President of the Governing Council,
Executive Director of UN-Habitat,
Ambassadors and High Commissioners,
Ladies and Gentlemen,
It is my honour and pleasure to welcome you to Nairobi on behalf of the people and the Government of Kenya.
I am informed many of you have been here for several days, attending the second Preparatory meeting of the United Nations Conference on Housing and Sustainable Urban Development, to be held in Ecuador next year. I trust you have enjoyed your stay so far in Nairobi.
Ladies and Gentlemen,
This Governing Council session is uniquely positioned to contribute to the success of Habitat 3, since it is already clear that sustainable urbanisation will be a fundamental part of the Post-2015 Development Agenda.
It follows then, that we should all focus on addressing housing and sustainable urban development as critical aspects of the world’s socio-economic development.
When the United Nations was established at the end of the Second World War, 70 years ago, only about 30% of the world was urbanised. In the intervening decades, urbanisation, particularly in the developing world, has been the most rapid in human history, topping 50% in the last decade.
In the regional groups represented here, most are overwhelmingly urbanised, with the exception of Africa and Asia where a majority still live in the rural areas and represent the bulk of the world’s rural population. Yet these two continents are the fastest-urbanising with projections that they will be responsible for 90% of the 2.5 billion new residents of urban areas by 2050.
We all know the costs of planned urbanisation are far lower than those of coping with unplanned urbanisation.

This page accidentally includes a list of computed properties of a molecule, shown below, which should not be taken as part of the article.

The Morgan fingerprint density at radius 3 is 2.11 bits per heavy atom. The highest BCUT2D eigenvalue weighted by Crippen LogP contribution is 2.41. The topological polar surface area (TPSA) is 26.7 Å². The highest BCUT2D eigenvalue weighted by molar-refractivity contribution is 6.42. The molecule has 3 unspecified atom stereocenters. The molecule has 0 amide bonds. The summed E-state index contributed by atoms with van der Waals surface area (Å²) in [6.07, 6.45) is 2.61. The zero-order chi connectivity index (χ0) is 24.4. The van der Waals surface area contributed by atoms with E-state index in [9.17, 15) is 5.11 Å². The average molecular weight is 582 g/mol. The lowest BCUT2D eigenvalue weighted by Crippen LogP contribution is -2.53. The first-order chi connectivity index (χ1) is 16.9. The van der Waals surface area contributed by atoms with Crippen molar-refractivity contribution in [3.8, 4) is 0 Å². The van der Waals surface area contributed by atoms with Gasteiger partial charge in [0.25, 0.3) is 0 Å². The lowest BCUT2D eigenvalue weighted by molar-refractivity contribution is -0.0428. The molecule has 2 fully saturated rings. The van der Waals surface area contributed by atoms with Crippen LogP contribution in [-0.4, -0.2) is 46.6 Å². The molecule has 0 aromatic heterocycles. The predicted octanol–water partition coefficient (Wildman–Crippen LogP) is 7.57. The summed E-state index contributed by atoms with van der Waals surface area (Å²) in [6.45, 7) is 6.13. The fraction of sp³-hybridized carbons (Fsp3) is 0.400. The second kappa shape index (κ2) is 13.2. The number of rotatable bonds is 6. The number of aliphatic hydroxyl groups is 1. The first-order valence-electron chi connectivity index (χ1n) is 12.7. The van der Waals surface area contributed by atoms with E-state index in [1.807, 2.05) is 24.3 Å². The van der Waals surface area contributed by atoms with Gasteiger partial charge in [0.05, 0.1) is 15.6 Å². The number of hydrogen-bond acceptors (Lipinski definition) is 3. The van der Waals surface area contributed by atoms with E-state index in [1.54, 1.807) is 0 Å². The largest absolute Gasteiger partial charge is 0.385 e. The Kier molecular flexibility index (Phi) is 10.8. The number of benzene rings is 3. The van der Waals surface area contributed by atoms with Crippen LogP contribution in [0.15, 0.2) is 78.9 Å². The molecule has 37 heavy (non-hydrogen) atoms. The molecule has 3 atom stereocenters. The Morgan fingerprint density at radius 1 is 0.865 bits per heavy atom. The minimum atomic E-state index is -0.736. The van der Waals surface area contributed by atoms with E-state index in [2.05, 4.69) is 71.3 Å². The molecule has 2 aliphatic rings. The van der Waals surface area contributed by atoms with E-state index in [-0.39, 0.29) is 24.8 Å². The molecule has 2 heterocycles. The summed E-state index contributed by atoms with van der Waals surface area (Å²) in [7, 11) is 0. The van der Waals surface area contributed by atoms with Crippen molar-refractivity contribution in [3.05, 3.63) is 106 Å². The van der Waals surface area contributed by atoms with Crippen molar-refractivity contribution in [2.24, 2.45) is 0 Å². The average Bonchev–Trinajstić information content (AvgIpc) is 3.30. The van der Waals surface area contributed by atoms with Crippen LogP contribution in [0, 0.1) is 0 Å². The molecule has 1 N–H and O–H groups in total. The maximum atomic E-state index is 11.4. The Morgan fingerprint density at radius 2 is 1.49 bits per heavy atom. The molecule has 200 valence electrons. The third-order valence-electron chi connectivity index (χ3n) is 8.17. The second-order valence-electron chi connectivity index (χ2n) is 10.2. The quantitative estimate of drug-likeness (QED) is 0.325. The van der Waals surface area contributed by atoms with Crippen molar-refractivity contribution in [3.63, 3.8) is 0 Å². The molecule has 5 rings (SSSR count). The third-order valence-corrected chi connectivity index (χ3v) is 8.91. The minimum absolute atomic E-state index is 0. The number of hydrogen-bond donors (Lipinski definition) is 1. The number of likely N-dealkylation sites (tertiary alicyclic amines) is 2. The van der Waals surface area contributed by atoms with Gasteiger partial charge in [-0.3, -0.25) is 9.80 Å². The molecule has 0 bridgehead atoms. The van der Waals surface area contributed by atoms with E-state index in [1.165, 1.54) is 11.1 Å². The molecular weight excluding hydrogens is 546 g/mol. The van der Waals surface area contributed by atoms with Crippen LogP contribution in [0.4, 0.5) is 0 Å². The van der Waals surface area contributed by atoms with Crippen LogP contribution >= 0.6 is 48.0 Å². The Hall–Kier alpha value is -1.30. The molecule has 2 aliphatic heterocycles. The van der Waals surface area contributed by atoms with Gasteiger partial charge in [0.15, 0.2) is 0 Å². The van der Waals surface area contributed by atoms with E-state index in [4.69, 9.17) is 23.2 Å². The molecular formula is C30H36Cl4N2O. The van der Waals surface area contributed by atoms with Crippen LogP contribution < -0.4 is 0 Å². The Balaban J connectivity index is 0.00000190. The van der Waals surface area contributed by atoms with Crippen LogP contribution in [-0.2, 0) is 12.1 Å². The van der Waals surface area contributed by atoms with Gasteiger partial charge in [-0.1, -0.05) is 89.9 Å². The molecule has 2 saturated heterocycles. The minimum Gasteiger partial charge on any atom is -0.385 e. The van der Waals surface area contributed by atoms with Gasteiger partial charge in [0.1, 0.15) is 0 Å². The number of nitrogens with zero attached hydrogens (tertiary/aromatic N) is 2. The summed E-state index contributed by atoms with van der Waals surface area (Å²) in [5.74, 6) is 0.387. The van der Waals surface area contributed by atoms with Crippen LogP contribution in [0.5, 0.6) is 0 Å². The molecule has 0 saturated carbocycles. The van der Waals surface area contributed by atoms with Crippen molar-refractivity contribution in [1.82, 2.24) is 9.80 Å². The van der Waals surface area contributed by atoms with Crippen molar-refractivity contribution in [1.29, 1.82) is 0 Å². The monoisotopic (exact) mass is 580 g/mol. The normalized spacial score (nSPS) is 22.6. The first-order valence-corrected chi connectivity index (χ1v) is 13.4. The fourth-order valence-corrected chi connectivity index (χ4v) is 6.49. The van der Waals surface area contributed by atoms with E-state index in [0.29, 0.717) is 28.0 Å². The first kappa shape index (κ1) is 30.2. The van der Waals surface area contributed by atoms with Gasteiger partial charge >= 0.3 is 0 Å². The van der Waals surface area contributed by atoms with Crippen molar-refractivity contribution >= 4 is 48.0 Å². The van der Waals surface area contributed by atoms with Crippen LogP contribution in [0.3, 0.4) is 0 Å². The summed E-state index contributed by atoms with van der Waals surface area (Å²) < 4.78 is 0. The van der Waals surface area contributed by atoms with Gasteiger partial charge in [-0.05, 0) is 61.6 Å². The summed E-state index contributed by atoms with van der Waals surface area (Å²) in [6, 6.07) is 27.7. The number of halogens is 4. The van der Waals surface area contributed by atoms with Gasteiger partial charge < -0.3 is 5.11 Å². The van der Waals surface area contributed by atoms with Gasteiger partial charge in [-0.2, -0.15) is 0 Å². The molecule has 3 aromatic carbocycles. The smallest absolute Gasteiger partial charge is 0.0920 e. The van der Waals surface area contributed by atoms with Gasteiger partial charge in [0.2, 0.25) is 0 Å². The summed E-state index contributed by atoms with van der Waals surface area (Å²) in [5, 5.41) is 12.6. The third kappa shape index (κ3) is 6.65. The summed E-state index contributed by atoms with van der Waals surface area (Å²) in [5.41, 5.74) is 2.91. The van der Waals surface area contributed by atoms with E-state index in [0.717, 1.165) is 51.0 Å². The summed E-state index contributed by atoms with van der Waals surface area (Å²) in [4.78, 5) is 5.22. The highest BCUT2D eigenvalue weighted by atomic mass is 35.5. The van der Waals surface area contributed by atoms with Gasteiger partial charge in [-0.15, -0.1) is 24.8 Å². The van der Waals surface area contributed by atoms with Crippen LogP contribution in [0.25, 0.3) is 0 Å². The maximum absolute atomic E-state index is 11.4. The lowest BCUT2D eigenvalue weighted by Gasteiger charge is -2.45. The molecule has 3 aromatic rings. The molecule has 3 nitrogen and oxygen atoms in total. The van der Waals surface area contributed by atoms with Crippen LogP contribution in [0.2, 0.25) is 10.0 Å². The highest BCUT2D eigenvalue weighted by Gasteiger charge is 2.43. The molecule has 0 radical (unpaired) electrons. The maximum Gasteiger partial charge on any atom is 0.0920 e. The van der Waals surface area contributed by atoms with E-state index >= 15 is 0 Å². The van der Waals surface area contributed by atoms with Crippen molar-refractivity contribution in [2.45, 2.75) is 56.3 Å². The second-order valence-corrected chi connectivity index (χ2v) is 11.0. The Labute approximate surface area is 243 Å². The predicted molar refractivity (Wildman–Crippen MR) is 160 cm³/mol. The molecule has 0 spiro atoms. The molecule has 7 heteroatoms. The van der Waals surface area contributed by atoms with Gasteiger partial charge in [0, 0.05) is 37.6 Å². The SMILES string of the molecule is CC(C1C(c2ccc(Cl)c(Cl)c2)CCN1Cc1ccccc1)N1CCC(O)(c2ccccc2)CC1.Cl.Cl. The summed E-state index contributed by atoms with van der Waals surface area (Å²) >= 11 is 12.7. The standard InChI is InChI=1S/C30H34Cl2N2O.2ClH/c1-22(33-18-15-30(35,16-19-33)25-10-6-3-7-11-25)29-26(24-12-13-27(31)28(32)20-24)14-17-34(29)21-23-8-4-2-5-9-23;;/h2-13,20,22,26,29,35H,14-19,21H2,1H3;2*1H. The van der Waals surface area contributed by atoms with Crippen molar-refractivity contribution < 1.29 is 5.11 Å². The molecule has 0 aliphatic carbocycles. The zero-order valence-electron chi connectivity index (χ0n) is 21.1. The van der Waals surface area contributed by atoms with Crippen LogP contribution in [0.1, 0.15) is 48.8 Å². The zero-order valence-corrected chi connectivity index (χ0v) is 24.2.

The cost of the latter, as we have seen globally, and particularly in the global South, has been rapid population growth into unplanned, disadvantaged urban and human settlements where the potential of our people is stunted by poor health, criminality and violent conflict.
We also know that there are no hard boundaries between the urban and rural spaces.
They shade into one another, with resources and products from the country side sustaining our cities, while basic services are often delivered to villages using the financial resources states gain from city-driven economic growth.
The well-planned and vibrant city does not stand in opposition to a village in which basic services are available to all. They complement one another.
We now understand that the poverty-reducing impact of urbanisation is not merely a result of the relocation of the rural poor to towns and cities, but is driven more by urban-rural economic linkages. The urban demand for rural products is the largest driver of rural prosperity growth, which is added to by the remittances from urban dwellers to their rural relatives.
An important reason for Kenya’s transformation of its governance structure at the constitutional and political level is our recognition of this dynamic continuum of human habitats.
Devolution allows Kenyans to participate in shaping their development priorities at the local level, whether it is in large cities like Nairobi or in the villages dotting the countryside where the majority of our people live.
The result has been increased prosperity in both urban and rural areas, increased equity through participation, and improved health and dignity from the broadened delivery of basic services.
While there is much more to do, we foresee a future in which the trend of migration into urban areas is driven more by the pull of diverse opportunities and experiences, than by the push of hopelessness in rural areas.
Ladies and Gentlemen,
We need to imagine the inevitable future of almost total urbanisation, and dare to be bold enough to set its foundations today. That is why I applaud the theme “contributions of the United Nations Human Settlement Programme to the Post-2015 Development Agenda”.